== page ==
Sam Lowe / Mar 2023
The direct economic impact of the new Windsor Framework for Northern Ireland is negligible. Northern Ireland is small, and unless your business relies on moving food products, medicines or parcels from Great Britain to Northern Ireland, the precise provisions – which, if fully implemented, will make doing so a bit easier – are of little interest to most companies.
Of greater economic importance is the vibe shift that precipitated the agreement.
While the direct exposure of most large companies to Northern Ireland will be small, their exposure to the wider UK-EU relationship is often larger. And so long as the UK and EU were squabbling over Northern Ireland, questions remained over the sustainability of the UK-EU Trade and Cooperation Agreement.
As seen during the Trump era, trade disputes over specific policy interventions – for example, tariffs on steel and aluminium – can quickly lead to other, unrelated industries – such as Harley Davidsons and playing cards – being caught up in a trade tit-for-tat.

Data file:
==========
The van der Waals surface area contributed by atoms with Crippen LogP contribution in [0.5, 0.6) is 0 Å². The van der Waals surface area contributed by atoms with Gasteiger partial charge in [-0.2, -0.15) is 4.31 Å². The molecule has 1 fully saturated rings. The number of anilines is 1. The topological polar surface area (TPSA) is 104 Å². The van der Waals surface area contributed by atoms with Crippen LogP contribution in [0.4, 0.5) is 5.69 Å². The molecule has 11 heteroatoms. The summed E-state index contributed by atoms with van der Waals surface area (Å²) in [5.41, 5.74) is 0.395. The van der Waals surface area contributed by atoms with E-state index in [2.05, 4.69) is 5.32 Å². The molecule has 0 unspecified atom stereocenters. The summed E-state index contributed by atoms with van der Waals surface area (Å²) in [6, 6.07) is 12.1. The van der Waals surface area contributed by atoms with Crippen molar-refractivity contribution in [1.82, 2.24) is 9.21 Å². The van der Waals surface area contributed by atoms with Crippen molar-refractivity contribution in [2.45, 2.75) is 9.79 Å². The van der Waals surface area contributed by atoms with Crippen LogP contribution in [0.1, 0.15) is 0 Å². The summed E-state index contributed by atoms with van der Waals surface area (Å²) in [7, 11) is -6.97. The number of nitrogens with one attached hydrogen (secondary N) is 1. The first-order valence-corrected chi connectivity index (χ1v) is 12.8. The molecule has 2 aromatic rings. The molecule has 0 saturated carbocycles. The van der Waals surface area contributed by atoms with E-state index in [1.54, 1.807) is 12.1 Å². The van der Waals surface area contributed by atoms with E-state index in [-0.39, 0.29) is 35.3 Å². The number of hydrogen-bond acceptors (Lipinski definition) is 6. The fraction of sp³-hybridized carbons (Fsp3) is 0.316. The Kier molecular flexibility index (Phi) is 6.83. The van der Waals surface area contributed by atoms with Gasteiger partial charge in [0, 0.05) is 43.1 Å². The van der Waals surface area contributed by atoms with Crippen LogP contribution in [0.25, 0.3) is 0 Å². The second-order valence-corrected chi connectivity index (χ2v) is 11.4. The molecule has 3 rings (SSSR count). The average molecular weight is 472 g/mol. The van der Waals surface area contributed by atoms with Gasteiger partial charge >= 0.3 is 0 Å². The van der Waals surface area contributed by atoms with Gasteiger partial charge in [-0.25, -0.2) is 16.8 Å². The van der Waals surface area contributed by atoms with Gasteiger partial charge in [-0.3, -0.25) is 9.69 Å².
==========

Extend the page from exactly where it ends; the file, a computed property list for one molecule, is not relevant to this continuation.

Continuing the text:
Good vibes also matter for investment. One of the causal drivers of lost UK economic output post-Brexit has been stalled real business investment. This began the moment the UK voted to leave, even though nothing about the UK’s relationship with the EU really changed until about three years later. Why? Bad vibes. (Well, massive uncertainty about the nature of the future relationship … but also bad vibes.)
Anecdotally, UK-based teams within large multinationals (particularly those with European HQs) have had to spend a non-insignificant amount of time trying to convince head office that the UK is still deserving of investment and resources.
Does the Windsor Framework fix all of this? No. There are still structural issues, such as reduced access to the EU market, that make the UK less attractive as an investment destination than before. But I expect good vibes to at least take some of the edges off.
The Windsor Framework itself is conditional on good vibes. Many of the flexibilities for Northern Ireland are contingent on the UK doing things – such as introducing new product labels – that it may or may not do quickly. So long as the UK and EU are getting on well, I don’t expect this to be an issue. If the vibes turn bad again, they could be.
Good vibes are good for business. And long may they continue.